Sony Alpha A5000 Ken McMahon, May 2014

Sony A5000 vs Nikon D3300 JPEG Quality

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To compare real-life performance I shot this scene with the Sony A5000 and the Nikon D3300 within a few moments of each other using their best quality JPEG settings.

For this test the 16-50mm kit lens on the Sony A5000 was zoomed in a little to match the 18mm wide angle on the Nikon D3300's 18-55mm kit lens

I'd previously determined that the best quality on the A5000 was produced when the aperture was set to f5.6, so both models were set to f5.6 in Aperture Priority mode.

For this test the cameras were mounted on a tripod and image stabilisation was disabled. RAW results follow on the next page.

  Sony Alpha A5000 results
1 Sony A5000 Quality JPEG
2 Sony A5000 Quality RAW
3 Sony A5000 Noise JPEG
4 Sony A5000 Noise RAW
5 Sony A5000 Sample images

The image above was taken with the Sony A5000. The camera was set to Aperture Priority mode and at f5.6 metered an exposure of 1/800 with the sensitivity set to 100 ISO. The Nikon D3300, also set to f5.6 metered the same exposure - 1/800 at 100 ISO.

Before we get to the crops, just a couple of things to note about the respective sensors in the A5000 and D3300. The A5000's 20.1 Megapixel sensor produces crops with a larger area and smaller detail than those of the 24.2 Megapixel D3300. The second thing worthy of note is that the D3300 has no optical low pass filter. So with a higher pixel count and no OLPF you might expect the Nikon D3300 to deliver more detail. Lets see if that's the case.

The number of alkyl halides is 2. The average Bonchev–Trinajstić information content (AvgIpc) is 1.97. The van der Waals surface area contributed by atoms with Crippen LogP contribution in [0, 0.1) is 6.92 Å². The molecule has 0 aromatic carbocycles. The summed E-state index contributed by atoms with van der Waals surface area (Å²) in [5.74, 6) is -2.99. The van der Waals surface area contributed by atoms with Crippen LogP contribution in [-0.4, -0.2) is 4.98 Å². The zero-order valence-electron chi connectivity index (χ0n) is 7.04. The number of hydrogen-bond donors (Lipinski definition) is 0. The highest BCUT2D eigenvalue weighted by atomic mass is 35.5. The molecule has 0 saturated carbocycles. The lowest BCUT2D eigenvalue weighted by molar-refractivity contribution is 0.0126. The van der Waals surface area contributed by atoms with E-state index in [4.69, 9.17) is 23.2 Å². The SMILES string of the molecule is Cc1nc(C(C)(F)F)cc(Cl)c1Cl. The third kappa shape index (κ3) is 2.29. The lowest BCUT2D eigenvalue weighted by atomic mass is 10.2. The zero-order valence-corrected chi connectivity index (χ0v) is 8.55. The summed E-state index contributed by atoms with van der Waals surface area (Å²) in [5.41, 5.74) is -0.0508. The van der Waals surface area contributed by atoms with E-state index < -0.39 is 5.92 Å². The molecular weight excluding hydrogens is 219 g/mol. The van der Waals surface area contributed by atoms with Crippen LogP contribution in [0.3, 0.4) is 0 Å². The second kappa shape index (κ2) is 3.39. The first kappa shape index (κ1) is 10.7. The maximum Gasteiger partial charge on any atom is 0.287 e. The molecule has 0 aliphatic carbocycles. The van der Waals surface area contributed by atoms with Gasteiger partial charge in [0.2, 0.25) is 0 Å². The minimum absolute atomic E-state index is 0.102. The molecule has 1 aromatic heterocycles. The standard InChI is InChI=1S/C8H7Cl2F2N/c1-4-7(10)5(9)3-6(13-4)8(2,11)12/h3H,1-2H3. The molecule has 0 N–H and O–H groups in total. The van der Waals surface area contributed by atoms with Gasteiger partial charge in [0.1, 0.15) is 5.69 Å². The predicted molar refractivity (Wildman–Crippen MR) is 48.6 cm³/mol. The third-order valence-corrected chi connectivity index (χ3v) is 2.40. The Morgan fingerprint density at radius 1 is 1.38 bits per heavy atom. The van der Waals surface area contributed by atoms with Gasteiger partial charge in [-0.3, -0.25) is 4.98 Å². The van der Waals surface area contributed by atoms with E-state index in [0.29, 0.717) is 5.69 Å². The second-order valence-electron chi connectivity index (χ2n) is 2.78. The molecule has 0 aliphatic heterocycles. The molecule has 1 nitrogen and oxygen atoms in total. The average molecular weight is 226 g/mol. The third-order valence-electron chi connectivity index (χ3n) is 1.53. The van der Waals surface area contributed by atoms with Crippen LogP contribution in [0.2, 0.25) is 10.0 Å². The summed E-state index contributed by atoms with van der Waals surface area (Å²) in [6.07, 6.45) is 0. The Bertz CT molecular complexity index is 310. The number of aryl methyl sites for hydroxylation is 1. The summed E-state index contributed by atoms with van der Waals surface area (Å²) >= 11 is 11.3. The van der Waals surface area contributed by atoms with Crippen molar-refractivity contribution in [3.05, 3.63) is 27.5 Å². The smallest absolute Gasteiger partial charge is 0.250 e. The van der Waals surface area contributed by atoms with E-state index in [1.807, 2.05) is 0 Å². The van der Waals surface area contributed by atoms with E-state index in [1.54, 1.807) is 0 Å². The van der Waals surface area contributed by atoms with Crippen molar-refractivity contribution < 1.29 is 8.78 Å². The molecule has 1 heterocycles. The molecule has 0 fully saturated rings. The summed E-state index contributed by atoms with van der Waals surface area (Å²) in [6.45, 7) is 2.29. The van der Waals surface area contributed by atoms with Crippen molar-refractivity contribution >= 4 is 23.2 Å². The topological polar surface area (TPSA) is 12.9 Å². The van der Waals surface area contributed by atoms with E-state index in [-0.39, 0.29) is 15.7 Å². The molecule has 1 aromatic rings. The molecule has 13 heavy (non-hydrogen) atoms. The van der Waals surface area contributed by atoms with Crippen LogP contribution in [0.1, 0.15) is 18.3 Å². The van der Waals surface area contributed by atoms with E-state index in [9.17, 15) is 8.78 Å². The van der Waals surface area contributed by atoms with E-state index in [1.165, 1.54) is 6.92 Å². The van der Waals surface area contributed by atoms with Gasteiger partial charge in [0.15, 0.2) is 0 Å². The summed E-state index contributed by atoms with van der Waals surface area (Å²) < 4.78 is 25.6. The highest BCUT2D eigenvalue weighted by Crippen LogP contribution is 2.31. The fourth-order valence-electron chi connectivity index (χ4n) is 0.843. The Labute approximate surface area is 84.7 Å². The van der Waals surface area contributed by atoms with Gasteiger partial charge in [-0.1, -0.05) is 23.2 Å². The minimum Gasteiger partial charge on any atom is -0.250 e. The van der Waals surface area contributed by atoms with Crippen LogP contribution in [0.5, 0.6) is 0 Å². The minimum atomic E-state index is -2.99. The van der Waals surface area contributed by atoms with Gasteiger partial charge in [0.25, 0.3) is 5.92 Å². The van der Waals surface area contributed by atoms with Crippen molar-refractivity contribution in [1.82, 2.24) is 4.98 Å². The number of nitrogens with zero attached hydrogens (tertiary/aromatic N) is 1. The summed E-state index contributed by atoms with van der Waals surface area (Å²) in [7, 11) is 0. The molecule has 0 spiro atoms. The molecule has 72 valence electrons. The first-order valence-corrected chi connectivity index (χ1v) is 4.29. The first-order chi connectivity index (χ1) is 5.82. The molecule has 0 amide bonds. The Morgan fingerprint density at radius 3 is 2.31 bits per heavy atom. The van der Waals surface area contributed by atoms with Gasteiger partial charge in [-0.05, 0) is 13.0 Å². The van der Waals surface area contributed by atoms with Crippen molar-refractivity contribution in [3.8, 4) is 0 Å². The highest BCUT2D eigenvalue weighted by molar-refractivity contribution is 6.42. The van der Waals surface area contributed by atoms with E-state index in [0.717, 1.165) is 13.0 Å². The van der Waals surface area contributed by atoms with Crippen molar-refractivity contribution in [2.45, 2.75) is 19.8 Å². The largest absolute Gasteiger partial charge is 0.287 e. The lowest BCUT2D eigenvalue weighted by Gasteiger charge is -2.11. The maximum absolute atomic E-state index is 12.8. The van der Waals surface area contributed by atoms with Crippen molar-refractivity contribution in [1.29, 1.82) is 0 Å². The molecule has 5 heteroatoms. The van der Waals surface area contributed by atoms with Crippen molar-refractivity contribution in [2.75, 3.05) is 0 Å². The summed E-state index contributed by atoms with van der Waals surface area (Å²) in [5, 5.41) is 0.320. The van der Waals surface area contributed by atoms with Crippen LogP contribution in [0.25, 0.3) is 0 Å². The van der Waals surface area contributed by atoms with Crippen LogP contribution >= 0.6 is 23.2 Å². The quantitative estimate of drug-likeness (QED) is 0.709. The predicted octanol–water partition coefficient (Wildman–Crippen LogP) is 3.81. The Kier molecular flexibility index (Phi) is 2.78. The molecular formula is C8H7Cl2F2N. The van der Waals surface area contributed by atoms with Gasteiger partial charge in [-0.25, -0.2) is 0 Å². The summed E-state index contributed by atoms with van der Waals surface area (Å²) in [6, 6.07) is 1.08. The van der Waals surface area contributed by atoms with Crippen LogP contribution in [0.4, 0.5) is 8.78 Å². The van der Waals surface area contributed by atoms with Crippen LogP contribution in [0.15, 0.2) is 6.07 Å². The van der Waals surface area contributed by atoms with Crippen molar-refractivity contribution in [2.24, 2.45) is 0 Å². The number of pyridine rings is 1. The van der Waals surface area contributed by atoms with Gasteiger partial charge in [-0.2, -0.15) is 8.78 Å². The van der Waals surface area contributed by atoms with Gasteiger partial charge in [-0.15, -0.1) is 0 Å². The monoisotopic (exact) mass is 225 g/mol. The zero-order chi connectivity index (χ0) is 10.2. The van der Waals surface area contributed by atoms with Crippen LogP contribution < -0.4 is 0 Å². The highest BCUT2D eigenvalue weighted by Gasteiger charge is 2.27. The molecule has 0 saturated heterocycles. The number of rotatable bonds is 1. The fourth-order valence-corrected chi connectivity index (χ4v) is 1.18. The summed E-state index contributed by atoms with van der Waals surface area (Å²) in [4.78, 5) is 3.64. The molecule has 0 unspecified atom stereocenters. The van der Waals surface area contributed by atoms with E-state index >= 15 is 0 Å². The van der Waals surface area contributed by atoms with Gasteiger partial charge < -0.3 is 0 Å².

In the first crop, from close to the left edge of the frame the crop from the D3300 certainly looks a little sharper, but I wouldn't say there's more detail there. Despite selecting the same exposure the D3300 crops look a little darker and there's less shadow detail. So, though the detail in the top half of this crop is sharper on the D3300, the bottom is inconclusive.

In the second crop from closer to the middle of the frame I think the D3300 does better than the A5000 with not only sharper edges but more fine detail. Compare the front face of the church tower and the roofs of the buildings in the foreground. Interestingly, though, in the next crop the situation is reversed and here the Sony A5000 delivers sharper edges with more detail visible in the lightouse and its rocky island. The same is true of the fourth crop, with softer detail from the Nikon D3300 and the A5000 looking a lot sharper in comparison.

It seems likely that what were seeing here is more to do with the limitations of the respective kit lenses on these two models than their sensors. If you take the second crop in isolation, the D3300 has a little bit of an edge, but there's not a lot in it. It suggests that both sensors are probably capable of delivering more detail with a better lens. Of course with entry levels models like these it's likely that the kit lens is going to be the main and possibly the only option for many people.

I shot this in RAW+JPEG and you can find out how the former looks in my Sony A5000 RAW quality results. Alternatively, to see how they compare at higher sensitivities check out my Sony A5000 Noise results.

Sony A5000 JPEG
Nikon D3300 JPEG
f5.6, 100 ISO
f5.6, 100 ISO
f5.6, 100 ISO
f5.6, 100 ISO
f5.6, 100 ISO
f5.6, 100 ISO
f5.6, 100 ISO
f5.6, 100 ISO

Sony Alpha A5000 results : Quality / Noise

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